Im Focus: Manipulating Electron Spins Without Loss of Information

Physicists have developed a new technique that uses electrical voltages to control the electron spin on a chip. The newly-developed method provides protection from spin decay, meaning that the contained information can be maintained and transmitted over comparatively large distances, as has been demonstrated by a team from the University of Basel’s Department of Physics and the Swiss Nanoscience Institute. The results have been published in Physical Review X.

For several years, researchers have been trying to use the spin of an electron to store and transmit information. The spin of each electron is always coupled...

Im Focus: The proton precisely weighted

What is the mass of a proton? Scientists from Germany and Japan successfully did an important step towards the most exact knowledge of this fundamental constant. By means of precision measurements on a single proton, they could improve the precision by a factor of three and also correct the existing value.

To determine the mass of a single proton still more accurate – a group of physicists led by Klaus Blaum and Sven Sturm of the Max Planck Institute for Nuclear...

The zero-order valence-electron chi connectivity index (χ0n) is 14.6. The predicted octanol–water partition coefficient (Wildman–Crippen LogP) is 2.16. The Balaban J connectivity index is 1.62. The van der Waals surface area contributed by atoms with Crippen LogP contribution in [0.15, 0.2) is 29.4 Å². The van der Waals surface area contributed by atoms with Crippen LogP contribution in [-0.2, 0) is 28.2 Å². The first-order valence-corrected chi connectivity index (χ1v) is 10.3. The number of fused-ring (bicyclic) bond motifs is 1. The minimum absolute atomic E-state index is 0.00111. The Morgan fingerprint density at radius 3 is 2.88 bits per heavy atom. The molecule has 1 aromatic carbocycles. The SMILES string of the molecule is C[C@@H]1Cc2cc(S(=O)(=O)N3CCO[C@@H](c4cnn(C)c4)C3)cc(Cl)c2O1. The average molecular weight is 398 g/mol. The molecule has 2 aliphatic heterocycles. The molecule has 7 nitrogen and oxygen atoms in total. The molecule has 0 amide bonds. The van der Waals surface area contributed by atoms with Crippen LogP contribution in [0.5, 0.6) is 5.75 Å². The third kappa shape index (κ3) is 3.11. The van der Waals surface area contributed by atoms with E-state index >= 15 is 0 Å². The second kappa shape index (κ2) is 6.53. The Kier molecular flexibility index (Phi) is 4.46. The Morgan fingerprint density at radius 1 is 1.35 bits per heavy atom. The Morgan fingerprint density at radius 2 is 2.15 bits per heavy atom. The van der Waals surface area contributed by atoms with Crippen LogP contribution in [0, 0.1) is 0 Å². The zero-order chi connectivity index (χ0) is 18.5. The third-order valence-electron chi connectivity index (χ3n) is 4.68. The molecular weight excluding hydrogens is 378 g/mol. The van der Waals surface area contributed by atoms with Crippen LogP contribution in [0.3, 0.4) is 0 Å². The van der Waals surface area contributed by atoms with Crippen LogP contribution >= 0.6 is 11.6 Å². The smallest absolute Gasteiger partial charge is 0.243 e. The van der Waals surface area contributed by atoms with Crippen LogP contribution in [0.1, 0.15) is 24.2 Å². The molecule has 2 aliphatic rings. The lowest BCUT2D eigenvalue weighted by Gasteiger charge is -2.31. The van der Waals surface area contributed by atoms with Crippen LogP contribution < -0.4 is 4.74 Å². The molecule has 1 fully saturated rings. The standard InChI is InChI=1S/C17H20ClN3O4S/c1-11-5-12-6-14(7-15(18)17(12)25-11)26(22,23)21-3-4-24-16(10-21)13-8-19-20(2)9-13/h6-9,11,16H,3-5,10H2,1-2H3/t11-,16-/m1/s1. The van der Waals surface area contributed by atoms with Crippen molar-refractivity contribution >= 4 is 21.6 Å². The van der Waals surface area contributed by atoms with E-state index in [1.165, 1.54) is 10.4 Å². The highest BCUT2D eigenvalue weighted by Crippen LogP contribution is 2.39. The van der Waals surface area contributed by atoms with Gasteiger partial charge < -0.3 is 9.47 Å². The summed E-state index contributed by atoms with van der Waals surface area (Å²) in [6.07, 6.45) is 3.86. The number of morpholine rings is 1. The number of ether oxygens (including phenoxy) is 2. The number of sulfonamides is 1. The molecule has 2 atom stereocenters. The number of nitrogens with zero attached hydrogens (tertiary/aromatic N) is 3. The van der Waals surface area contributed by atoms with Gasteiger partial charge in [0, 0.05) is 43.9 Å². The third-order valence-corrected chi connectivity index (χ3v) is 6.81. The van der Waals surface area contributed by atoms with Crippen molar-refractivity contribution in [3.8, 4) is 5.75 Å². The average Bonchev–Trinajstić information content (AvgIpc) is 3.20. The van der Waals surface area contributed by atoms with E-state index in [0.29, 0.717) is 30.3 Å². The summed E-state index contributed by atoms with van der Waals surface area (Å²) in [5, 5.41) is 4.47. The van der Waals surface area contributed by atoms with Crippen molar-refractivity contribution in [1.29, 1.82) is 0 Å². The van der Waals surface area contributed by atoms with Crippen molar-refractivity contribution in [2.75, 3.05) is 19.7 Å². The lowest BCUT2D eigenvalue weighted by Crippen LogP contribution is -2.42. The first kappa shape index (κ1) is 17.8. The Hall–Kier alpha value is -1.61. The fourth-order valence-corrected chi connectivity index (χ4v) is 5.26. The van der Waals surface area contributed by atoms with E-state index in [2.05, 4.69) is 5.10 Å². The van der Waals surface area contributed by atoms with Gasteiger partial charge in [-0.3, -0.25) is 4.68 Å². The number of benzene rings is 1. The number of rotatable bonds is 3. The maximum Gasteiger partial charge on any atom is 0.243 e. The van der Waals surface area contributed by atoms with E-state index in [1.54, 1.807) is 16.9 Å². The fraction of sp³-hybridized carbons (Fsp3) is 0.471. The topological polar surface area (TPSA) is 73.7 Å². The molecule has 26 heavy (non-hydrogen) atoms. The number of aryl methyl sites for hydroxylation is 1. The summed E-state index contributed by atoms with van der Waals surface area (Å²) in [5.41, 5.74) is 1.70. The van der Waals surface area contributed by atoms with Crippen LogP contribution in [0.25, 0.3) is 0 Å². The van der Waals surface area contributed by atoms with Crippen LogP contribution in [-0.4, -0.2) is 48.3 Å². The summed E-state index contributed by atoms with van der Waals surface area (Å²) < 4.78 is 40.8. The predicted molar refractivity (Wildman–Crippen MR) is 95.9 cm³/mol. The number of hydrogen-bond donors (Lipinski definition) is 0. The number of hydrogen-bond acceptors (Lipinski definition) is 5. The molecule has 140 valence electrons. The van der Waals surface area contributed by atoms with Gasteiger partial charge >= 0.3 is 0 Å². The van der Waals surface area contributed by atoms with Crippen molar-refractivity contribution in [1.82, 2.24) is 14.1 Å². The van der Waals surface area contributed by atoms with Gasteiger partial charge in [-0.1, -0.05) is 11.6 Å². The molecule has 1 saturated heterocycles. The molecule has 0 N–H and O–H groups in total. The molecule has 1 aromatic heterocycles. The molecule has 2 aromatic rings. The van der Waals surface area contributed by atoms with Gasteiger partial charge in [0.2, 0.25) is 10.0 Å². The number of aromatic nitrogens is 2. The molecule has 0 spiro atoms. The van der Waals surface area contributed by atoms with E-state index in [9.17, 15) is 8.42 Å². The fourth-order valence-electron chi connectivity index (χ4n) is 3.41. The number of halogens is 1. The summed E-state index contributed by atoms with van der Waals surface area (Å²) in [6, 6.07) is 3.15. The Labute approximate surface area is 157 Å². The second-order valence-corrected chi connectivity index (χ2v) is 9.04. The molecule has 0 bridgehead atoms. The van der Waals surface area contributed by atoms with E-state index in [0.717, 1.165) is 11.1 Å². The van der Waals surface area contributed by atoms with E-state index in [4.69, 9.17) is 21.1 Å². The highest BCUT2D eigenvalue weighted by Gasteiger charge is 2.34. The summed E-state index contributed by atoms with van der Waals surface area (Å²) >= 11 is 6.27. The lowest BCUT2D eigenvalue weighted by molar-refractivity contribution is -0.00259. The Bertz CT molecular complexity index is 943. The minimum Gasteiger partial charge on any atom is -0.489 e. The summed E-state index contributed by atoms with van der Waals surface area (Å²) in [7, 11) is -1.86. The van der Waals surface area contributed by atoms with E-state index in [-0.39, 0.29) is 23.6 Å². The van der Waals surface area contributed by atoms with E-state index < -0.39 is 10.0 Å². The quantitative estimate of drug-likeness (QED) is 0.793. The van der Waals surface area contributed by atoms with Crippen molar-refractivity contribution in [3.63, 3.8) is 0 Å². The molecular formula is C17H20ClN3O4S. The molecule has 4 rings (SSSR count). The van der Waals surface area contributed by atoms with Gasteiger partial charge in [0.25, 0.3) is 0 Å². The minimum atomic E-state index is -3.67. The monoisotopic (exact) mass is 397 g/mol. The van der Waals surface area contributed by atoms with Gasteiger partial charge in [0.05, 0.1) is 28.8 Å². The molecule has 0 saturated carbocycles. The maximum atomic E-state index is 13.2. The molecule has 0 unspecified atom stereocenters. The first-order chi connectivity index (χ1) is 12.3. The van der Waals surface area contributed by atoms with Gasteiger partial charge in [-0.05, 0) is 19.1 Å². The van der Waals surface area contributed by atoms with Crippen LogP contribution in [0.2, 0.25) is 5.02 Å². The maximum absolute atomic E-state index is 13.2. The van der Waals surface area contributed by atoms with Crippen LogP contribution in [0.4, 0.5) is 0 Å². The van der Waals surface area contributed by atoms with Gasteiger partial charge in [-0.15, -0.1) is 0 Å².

All Focus news of the innovation-report >>>

Anzeige

Anzeige

Event News

Closing the Sustainability Circle: Protection of Food with Biobased Materials

21.07.2017 | Event News

»We are bringing Additive Manufacturing to SMEs«

19.07.2017 | Event News

The technology with a feel for feelings

12.07.2017 | Event News

 
Latest News

NASA mission surfs through waves in space to understand space weather

25.07.2017 | Physics and Astronomy

Strength of tectonic plates may explain shape of the Tibetan Plateau, study finds

25.07.2017 | Earth Sciences

The dense vessel network regulates formation of thrombocytes in the bone marrow

25.07.2017 | Life Sciences

VideoLinks
B2B-VideoLinks
More VideoLinks >>>